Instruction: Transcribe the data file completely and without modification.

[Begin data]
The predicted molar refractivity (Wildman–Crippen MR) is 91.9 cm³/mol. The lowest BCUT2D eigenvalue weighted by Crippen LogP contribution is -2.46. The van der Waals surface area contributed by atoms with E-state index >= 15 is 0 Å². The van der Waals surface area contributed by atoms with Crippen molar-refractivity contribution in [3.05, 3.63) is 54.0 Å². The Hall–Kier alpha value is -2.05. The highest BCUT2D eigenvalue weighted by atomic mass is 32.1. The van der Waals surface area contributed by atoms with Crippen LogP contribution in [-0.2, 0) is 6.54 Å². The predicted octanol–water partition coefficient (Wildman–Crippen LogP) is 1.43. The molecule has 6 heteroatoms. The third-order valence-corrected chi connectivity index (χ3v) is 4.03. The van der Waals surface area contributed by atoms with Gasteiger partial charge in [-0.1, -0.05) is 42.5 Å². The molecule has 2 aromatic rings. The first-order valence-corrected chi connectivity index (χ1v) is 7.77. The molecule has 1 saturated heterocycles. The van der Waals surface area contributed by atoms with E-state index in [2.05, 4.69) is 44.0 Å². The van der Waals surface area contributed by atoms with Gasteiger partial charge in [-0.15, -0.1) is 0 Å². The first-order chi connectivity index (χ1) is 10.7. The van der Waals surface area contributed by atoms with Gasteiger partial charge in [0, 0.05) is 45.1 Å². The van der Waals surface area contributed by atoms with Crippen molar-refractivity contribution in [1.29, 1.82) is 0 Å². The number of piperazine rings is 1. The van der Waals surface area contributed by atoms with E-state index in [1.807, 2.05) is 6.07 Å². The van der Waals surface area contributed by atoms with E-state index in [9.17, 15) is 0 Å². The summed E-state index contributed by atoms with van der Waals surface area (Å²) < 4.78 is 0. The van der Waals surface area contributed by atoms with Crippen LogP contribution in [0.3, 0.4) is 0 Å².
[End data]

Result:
The predicted molar refractivity (Wildman–Crippen MR) is 91.9 cm³/mol. The lowest BCUT2D eigenvalue weighted by Crippen LogP contribution is -2.46. The van der Waals surface area contributed by atoms with E-state index >= 15 is 0 Å². The van der Waals surface area contributed by atoms with Crippen molar-refractivity contribution in [3.05, 3.63) is 54.0 Å². The Hall–Kier alpha value is -2.05. The highest BCUT2D eigenvalue weighted by atomic mass is 32.1. The van der Waals surface area contributed by atoms with Crippen LogP contribution in [-0.2, 0) is 6.54 Å². The predicted octanol–water partition coefficient (Wildman–Crippen LogP) is 1.43. The molecule has 6 heteroatoms. The third-order valence-corrected chi connectivity index (χ3v) is 4.03. The van der Waals surface area contributed by atoms with Gasteiger partial charge in [-0.1, -0.05) is 42.5 Å². The molecule has 2 aromatic rings. The first-order valence-corrected chi connectivity index (χ1v) is 7.77. The molecule has 1 saturated heterocycles. The van der Waals surface area contributed by atoms with E-state index in [2.05, 4.69) is 44.0 Å². The van der Waals surface area contributed by atoms with Gasteiger partial charge in [-0.15, -0.1) is 0 Å². The first-order chi connectivity index (χ1) is 10.7. The van der Waals surface area contributed by atoms with Gasteiger partial charge in [0, 0.05) is 45.1 Å². The van der Waals surface area contributed by atoms with Crippen molar-refractivity contribution in [1.29, 1.82) is 0 Å². The number of piperazine rings is 1. The van der Waals surface area contributed by atoms with E-state index in [1.807, 2.05) is 6.07 Å². The van der Waals surface area contributed by atoms with E-state index in [9.17, 15) is 0 Å². The summed E-state index contributed by atoms with van der Waals surface area (Å²) < 4.78 is 0. The van der Waals surface area contributed by atoms with Crippen LogP contribution in [0.3, 0.4) is 0 Å².